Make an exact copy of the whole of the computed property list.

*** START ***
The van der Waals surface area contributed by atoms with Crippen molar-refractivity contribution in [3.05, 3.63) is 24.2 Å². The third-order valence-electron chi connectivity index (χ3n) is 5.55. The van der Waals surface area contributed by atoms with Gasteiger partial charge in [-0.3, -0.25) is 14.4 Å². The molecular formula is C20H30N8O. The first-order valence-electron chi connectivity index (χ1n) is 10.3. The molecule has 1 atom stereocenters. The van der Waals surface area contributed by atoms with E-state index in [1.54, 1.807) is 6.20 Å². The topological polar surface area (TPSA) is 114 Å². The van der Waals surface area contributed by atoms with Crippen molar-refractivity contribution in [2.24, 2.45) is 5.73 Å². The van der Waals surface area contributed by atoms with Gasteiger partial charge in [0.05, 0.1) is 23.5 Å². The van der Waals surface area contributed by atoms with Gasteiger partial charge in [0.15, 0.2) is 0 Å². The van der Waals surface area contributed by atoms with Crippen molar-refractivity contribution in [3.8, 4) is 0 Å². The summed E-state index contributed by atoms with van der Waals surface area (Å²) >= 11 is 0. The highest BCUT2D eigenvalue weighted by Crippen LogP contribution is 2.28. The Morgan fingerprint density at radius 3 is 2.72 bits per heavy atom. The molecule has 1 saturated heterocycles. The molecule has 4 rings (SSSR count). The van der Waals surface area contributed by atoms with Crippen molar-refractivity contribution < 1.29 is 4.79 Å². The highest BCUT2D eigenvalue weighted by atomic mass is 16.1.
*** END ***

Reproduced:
The van der Waals surface area contributed by atoms with Crippen molar-refractivity contribution in [3.05, 3.63) is 24.2 Å². The third-order valence-electron chi connectivity index (χ3n) is 5.55. The van der Waals surface area contributed by atoms with Gasteiger partial charge in [-0.3, -0.25) is 14.4 Å². The molecular formula is C20H30N8O. The first-order valence-electron chi connectivity index (χ1n) is 10.3. The molecule has 1 atom stereocenters. The van der Waals surface area contributed by atoms with E-state index in [1.54, 1.807) is 6.20 Å². The topological polar surface area (TPSA) is 114 Å². The van der Waals surface area contributed by atoms with Crippen molar-refractivity contribution in [2.24, 2.45) is 5.73 Å². The van der Waals surface area contributed by atoms with Gasteiger partial charge in [0.05, 0.1) is 23.5 Å². The van der Waals surface area contributed by atoms with Gasteiger partial charge in [0.15, 0.2) is 0 Å². The van der Waals surface area contributed by atoms with Crippen molar-refractivity contribution in [3.8, 4) is 0 Å². The summed E-state index contributed by atoms with van der Waals surface area (Å²) >= 11 is 0. The highest BCUT2D eigenvalue weighted by Crippen LogP contribution is 2.28. The Morgan fingerprint density at radius 3 is 2.72 bits per heavy atom. The molecule has 1 saturated heterocycles. The molecule has 4 rings (SSSR count). The van der Waals surface area contributed by atoms with Crippen molar-refractivity contribution < 1.29 is 4.79 Å². The highest BCUT2D eigenvalue weighted by atomic mass is 16.1.